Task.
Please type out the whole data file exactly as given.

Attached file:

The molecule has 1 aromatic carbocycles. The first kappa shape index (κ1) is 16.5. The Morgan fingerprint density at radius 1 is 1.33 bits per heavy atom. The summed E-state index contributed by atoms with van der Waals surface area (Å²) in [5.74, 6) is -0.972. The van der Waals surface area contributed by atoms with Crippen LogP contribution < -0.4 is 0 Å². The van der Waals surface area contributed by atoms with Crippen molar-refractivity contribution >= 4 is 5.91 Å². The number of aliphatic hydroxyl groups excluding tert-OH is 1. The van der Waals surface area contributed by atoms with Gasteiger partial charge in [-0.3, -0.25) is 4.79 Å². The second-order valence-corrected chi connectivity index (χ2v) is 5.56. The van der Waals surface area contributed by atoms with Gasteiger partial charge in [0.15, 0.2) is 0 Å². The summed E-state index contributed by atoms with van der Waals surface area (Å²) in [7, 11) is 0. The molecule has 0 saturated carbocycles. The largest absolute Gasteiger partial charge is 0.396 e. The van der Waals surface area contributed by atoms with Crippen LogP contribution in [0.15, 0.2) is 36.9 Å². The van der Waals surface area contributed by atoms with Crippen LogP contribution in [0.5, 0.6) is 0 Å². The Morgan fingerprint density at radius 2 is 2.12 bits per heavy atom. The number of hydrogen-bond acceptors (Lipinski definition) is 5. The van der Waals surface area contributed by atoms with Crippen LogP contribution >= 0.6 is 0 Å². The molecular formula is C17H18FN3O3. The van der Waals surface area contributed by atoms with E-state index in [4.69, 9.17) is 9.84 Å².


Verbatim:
The molecule has 1 aromatic carbocycles. The first kappa shape index (κ1) is 16.5. The Morgan fingerprint density at radius 1 is 1.33 bits per heavy atom. The summed E-state index contributed by atoms with van der Waals surface area (Å²) in [5.74, 6) is -0.972. The van der Waals surface area contributed by atoms with Crippen LogP contribution < -0.4 is 0 Å². The van der Waals surface area contributed by atoms with Crippen molar-refractivity contribution >= 4 is 5.91 Å². The number of aliphatic hydroxyl groups excluding tert-OH is 1. The van der Waals surface area contributed by atoms with Gasteiger partial charge in [-0.3, -0.25) is 4.79 Å². The second-order valence-corrected chi connectivity index (χ2v) is 5.56. The van der Waals surface area contributed by atoms with Gasteiger partial charge in [0.15, 0.2) is 0 Å². The summed E-state index contributed by atoms with van der Waals surface area (Å²) in [7, 11) is 0. The molecule has 0 saturated carbocycles. The largest absolute Gasteiger partial charge is 0.396 e. The van der Waals surface area contributed by atoms with Crippen LogP contribution in [0.15, 0.2) is 36.9 Å². The van der Waals surface area contributed by atoms with Crippen LogP contribution in [0.5, 0.6) is 0 Å². The Morgan fingerprint density at radius 2 is 2.12 bits per heavy atom. The number of hydrogen-bond acceptors (Lipinski definition) is 5. The van der Waals surface area contributed by atoms with Crippen LogP contribution >= 0.6 is 0 Å². The molecular formula is C17H18FN3O3. The van der Waals surface area contributed by atoms with E-state index in [4.69, 9.17) is 9.84 Å².